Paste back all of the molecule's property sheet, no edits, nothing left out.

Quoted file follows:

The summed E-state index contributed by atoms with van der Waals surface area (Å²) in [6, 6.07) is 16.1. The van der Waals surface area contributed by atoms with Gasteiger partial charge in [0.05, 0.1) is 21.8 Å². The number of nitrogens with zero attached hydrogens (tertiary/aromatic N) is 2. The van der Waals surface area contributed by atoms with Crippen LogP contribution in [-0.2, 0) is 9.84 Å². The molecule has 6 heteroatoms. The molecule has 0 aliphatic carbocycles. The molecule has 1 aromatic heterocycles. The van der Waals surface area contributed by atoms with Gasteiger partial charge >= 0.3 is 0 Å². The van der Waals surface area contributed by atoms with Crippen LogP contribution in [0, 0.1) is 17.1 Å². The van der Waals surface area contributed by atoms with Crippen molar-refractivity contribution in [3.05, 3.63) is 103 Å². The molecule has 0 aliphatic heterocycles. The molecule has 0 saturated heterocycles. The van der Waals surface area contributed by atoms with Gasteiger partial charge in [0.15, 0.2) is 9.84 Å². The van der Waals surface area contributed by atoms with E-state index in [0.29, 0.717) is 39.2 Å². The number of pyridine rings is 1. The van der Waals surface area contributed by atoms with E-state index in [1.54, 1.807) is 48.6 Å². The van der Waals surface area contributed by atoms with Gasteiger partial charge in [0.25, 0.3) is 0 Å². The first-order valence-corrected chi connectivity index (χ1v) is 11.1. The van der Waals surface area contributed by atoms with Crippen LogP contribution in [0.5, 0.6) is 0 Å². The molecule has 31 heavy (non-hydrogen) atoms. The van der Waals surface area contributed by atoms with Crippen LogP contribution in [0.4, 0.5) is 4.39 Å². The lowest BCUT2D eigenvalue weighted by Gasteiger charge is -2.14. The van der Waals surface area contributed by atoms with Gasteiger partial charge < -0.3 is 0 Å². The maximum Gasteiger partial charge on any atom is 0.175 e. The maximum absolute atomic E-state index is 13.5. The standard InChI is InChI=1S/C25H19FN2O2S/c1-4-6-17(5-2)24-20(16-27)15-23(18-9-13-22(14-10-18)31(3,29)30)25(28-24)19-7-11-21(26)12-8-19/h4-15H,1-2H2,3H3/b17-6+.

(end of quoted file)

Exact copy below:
The summed E-state index contributed by atoms with van der Waals surface area (Å²) in [6, 6.07) is 16.1. The van der Waals surface area contributed by atoms with Gasteiger partial charge in [0.05, 0.1) is 21.8 Å². The number of nitrogens with zero attached hydrogens (tertiary/aromatic N) is 2. The van der Waals surface area contributed by atoms with Crippen LogP contribution in [-0.2, 0) is 9.84 Å². The molecule has 6 heteroatoms. The molecule has 0 aliphatic carbocycles. The molecule has 1 aromatic heterocycles. The van der Waals surface area contributed by atoms with Gasteiger partial charge >= 0.3 is 0 Å². The van der Waals surface area contributed by atoms with Crippen LogP contribution in [0, 0.1) is 17.1 Å². The van der Waals surface area contributed by atoms with Crippen molar-refractivity contribution in [3.05, 3.63) is 103 Å². The molecule has 0 aliphatic heterocycles. The molecule has 0 saturated heterocycles. The van der Waals surface area contributed by atoms with Gasteiger partial charge in [0.15, 0.2) is 9.84 Å². The van der Waals surface area contributed by atoms with E-state index in [0.29, 0.717) is 39.2 Å². The number of pyridine rings is 1. The van der Waals surface area contributed by atoms with E-state index in [1.54, 1.807) is 48.6 Å². The van der Waals surface area contributed by atoms with Gasteiger partial charge in [0.25, 0.3) is 0 Å². The first-order valence-corrected chi connectivity index (χ1v) is 11.1. The van der Waals surface area contributed by atoms with Crippen LogP contribution in [0.5, 0.6) is 0 Å². The molecule has 31 heavy (non-hydrogen) atoms. The van der Waals surface area contributed by atoms with Crippen LogP contribution in [0.4, 0.5) is 4.39 Å². The lowest BCUT2D eigenvalue weighted by Gasteiger charge is -2.14. The van der Waals surface area contributed by atoms with Gasteiger partial charge < -0.3 is 0 Å². The maximum Gasteiger partial charge on any atom is 0.175 e. The maximum absolute atomic E-state index is 13.5. The standard InChI is InChI=1S/C25H19FN2O2S/c1-4-6-17(5-2)24-20(16-27)15-23(18-9-13-22(14-10-18)31(3,29)30)25(28-24)19-7-11-21(26)12-8-19/h4-15H,1-2H2,3H3/b17-6+.